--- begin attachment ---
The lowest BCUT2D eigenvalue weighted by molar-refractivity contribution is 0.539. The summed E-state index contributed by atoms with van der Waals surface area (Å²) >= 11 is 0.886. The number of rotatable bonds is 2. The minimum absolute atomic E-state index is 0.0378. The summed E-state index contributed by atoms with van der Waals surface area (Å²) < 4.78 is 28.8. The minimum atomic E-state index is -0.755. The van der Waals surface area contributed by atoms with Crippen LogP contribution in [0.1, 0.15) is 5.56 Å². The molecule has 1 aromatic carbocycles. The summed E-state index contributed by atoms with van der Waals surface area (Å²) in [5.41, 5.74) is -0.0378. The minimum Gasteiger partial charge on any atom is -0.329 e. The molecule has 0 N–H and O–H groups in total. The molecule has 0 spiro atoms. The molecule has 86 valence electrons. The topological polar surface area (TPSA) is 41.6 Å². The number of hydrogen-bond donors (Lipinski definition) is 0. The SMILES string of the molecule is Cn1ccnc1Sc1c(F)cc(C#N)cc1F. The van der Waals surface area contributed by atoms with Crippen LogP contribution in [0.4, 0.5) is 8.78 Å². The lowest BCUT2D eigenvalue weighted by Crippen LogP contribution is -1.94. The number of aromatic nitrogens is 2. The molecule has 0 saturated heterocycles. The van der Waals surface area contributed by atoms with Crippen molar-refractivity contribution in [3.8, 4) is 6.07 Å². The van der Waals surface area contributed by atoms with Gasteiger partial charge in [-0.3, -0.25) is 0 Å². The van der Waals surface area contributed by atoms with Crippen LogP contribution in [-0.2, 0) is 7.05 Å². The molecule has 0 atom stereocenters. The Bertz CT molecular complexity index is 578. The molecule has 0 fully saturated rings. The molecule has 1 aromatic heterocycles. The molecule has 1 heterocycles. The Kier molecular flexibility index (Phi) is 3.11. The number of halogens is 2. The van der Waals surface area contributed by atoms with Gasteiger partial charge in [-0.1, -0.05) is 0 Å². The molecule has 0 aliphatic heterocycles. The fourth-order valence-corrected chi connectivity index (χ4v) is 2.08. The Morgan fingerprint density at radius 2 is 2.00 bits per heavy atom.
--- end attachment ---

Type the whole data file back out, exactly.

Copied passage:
The lowest BCUT2D eigenvalue weighted by molar-refractivity contribution is 0.539. The summed E-state index contributed by atoms with van der Waals surface area (Å²) >= 11 is 0.886. The number of rotatable bonds is 2. The minimum absolute atomic E-state index is 0.0378. The summed E-state index contributed by atoms with van der Waals surface area (Å²) < 4.78 is 28.8. The minimum atomic E-state index is -0.755. The van der Waals surface area contributed by atoms with Crippen LogP contribution in [0.1, 0.15) is 5.56 Å². The molecule has 1 aromatic carbocycles. The summed E-state index contributed by atoms with van der Waals surface area (Å²) in [5.41, 5.74) is -0.0378. The minimum Gasteiger partial charge on any atom is -0.329 e. The molecule has 0 N–H and O–H groups in total. The molecule has 0 spiro atoms. The molecule has 86 valence electrons. The topological polar surface area (TPSA) is 41.6 Å². The number of hydrogen-bond donors (Lipinski definition) is 0. The SMILES string of the molecule is Cn1ccnc1Sc1c(F)cc(C#N)cc1F. The van der Waals surface area contributed by atoms with Crippen LogP contribution in [0.4, 0.5) is 8.78 Å². The lowest BCUT2D eigenvalue weighted by Crippen LogP contribution is -1.94. The number of aromatic nitrogens is 2. The molecule has 0 saturated heterocycles. The van der Waals surface area contributed by atoms with Crippen molar-refractivity contribution in [3.8, 4) is 6.07 Å². The van der Waals surface area contributed by atoms with Gasteiger partial charge in [-0.3, -0.25) is 0 Å². The van der Waals surface area contributed by atoms with Crippen LogP contribution in [-0.2, 0) is 7.05 Å². The molecule has 0 atom stereocenters. The Bertz CT molecular complexity index is 578. The molecule has 0 fully saturated rings. The molecule has 1 aromatic heterocycles. The molecule has 1 heterocycles. The Kier molecular flexibility index (Phi) is 3.11. The number of halogens is 2. The van der Waals surface area contributed by atoms with Gasteiger partial charge in [-0.1, -0.05) is 0 Å². The molecule has 0 aliphatic heterocycles. The fourth-order valence-corrected chi connectivity index (χ4v) is 2.08. The Morgan fingerprint density at radius 2 is 2.00 bits per heavy atom.